Pacesetter vs. Flowmaster—The Exhaustive Debate

by : David S. Brooks

Fly Boy, that’s what I call the old Integra, has been jetting me around town for 5 years now. I bought it from my Grammy when she got her new Crown Vic. The thing was pretty sporty right out of the box, but I just couldn’t leave it alone. When I started drifting with the boys I knew it was time for some mods. Right away I added a short ram intake and a performance chip. I was quickly crowned King Drifter of our local abandoned Sears parking lot drift track.

Soon though, the competition stiffened up. Johnny Utah got a new RSX and started to blow door on my old Fly Boy. Shakey’s rickety old CRX was also giving me and Fly Boy a run for our money. And occasionally, this cat named Li’l Puppet comes up from the South Side with his super-fast Celica just to kick some butt on our local boys.

Well, after the last whipping I took from Li’l Puppet, I decided that Fly Boy needed some more work. I checked out the tuner mags and forums and narrowed it down to 2 brands—Pacesetter and Flowmaster. Both makes are super popular with the tuner crowd; in fact each brand has a pretty rabid following. After listening to a bunch of mindless propaganda, I decided I’d have to get to the bottom of this myself. Let’s start with Pacesetter.

Pacesetter has been in the performance-exhaust game for over 30 years. They started with their now famous Monza system that was a huge hit with VW hot rodders back in the day. They took the same design and tweaked it for a number of late model tuner rides—like the Fly Boy. They have a cool logo that looks just like the Ferrari prancing stallion and let’s face it; they make a dirt cheap performance system.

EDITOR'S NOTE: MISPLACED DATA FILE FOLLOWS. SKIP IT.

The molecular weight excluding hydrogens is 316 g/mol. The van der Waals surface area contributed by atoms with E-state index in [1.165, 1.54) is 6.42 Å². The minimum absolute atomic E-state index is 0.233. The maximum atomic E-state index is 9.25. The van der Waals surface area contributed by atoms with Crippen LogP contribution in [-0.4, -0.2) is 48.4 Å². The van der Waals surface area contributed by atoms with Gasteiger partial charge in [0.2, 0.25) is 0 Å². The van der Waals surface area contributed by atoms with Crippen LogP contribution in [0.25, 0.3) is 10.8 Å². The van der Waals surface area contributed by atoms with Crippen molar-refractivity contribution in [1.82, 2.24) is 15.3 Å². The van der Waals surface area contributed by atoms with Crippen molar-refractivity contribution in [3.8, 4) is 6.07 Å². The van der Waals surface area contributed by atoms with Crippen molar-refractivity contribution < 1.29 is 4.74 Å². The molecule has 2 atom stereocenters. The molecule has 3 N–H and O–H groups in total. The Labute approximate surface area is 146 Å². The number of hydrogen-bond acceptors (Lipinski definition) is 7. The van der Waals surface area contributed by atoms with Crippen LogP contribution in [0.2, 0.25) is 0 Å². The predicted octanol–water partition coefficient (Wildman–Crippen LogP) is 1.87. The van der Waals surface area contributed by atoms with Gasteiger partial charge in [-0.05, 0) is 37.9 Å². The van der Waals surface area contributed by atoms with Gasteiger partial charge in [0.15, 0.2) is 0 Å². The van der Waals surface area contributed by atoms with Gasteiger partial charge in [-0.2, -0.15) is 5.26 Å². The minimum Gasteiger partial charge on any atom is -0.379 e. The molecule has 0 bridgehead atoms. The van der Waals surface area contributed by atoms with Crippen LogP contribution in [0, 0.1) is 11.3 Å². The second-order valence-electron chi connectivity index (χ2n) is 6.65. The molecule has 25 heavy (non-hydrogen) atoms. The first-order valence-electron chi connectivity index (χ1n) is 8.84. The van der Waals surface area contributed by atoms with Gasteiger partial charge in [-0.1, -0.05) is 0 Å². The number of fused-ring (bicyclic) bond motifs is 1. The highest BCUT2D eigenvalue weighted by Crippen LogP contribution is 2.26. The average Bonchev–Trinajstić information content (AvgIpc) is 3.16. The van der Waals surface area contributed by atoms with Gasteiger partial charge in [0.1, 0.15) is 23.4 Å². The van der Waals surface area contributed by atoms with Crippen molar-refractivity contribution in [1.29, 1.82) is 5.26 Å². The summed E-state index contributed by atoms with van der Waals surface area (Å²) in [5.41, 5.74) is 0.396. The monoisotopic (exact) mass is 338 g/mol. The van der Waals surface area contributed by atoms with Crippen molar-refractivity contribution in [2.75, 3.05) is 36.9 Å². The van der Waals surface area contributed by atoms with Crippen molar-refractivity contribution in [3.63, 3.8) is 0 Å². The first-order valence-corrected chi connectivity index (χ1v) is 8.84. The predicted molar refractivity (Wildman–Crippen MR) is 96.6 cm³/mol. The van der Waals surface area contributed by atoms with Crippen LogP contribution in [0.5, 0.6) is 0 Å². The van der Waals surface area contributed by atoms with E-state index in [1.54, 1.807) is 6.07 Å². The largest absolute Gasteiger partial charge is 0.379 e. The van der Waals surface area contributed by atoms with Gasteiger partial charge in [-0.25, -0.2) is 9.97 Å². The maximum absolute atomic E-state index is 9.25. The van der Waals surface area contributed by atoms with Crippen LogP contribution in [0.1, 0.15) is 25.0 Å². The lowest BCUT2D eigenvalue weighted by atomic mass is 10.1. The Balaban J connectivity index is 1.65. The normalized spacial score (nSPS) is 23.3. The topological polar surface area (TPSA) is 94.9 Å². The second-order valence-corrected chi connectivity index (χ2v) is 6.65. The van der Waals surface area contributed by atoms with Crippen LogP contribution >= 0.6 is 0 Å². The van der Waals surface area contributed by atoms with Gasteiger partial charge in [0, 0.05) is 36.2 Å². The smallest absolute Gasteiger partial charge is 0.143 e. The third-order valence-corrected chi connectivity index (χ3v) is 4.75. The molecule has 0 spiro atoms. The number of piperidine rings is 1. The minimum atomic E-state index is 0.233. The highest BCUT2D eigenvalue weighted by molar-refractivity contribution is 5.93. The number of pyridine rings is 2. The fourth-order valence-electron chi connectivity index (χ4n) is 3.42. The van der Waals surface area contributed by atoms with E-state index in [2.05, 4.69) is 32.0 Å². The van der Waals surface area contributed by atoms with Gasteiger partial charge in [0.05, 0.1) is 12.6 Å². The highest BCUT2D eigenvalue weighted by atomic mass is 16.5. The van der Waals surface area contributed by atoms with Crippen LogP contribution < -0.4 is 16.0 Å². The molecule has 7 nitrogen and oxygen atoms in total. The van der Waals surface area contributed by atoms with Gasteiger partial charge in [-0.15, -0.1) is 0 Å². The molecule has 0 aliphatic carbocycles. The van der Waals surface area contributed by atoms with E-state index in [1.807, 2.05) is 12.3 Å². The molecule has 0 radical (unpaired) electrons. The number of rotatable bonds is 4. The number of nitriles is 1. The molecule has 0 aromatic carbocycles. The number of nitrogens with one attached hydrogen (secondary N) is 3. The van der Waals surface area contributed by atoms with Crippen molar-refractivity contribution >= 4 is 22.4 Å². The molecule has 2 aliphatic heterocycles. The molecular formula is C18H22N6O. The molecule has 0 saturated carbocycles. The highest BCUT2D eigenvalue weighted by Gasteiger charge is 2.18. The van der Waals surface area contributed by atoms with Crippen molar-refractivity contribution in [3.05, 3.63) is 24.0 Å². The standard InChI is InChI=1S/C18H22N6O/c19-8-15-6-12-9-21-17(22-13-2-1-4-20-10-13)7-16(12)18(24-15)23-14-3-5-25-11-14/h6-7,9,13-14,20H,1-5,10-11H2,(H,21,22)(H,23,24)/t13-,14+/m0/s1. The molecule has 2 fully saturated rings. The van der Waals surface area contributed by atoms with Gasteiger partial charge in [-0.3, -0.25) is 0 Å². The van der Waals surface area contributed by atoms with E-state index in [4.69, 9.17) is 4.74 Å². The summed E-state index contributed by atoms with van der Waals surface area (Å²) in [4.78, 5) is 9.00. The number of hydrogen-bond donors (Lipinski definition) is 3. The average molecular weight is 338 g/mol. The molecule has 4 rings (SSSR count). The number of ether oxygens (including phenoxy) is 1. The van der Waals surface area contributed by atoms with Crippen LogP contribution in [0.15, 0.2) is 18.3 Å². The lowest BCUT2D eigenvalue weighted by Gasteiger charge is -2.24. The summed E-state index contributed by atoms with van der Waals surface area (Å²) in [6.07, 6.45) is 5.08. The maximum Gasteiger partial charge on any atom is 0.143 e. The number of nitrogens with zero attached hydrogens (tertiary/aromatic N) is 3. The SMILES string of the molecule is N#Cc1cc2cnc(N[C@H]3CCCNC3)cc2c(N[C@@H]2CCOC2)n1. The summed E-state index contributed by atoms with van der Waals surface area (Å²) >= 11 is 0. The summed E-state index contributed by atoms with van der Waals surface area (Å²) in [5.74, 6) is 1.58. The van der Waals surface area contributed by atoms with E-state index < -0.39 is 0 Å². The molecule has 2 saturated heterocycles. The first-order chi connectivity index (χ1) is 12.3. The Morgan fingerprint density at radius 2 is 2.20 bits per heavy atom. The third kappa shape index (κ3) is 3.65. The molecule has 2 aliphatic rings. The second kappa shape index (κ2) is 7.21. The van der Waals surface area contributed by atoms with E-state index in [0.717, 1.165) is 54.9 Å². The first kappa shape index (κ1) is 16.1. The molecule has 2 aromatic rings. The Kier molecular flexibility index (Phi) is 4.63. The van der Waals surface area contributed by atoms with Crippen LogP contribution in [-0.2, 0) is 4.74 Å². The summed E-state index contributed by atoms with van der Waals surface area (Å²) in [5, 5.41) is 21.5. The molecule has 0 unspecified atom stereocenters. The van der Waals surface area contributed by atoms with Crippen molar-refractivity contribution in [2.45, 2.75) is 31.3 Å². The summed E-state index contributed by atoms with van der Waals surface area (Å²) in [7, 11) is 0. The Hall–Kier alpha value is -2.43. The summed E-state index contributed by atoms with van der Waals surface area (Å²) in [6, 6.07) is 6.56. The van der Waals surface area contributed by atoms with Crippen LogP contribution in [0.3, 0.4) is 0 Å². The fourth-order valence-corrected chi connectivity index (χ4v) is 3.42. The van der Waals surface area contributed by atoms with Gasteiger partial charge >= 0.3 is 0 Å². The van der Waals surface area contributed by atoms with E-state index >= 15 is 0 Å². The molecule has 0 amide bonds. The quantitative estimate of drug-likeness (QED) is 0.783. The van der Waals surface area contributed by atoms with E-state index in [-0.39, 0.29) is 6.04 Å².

Yes, yes, like all the other exhaust brands, Pacesetter rambles on about mandrel-bending and precision standards. All that info really means nothing to me, so I decided to crunch some numbers. The Pacesetter kit for Fly Boy runs about 250 bones, depending on where you shop. Not bad for a name brand system that runs from the cat back.

How about Flowmaster? Of course, Flowmaster also yammers on about mandrel-bent this and that—blah, blah, blah. These exhaust guys really have to come up with something a little more fresh.

Anyway, Flowmaster has also been around for nearly 30 years and made a name for themselves in the world of hot rodding. Their systems seem to be popular with other drifters and I see their name plastered all over the events that me and Fly Boy attend. Of course, the only advertising going on at our clandestine drift races is the fist pumping and smack talking of the winner.

The Flowmaster system for my Fly Boy costs less than 200 bucks; which is a $50 savings over the Pacesetter. Of course, this is only a flange-back system, so I’m guessing it will extract a little less power. It truly is a beautiful system though; well thought out and solidly built.

Since my bottom line is winning, not saving 50 bucks, I finally decided to go for the Pacesetter kit. And guess what? Me and the Fly Boy are once again setting the pace down at the Sears lot. Yeah!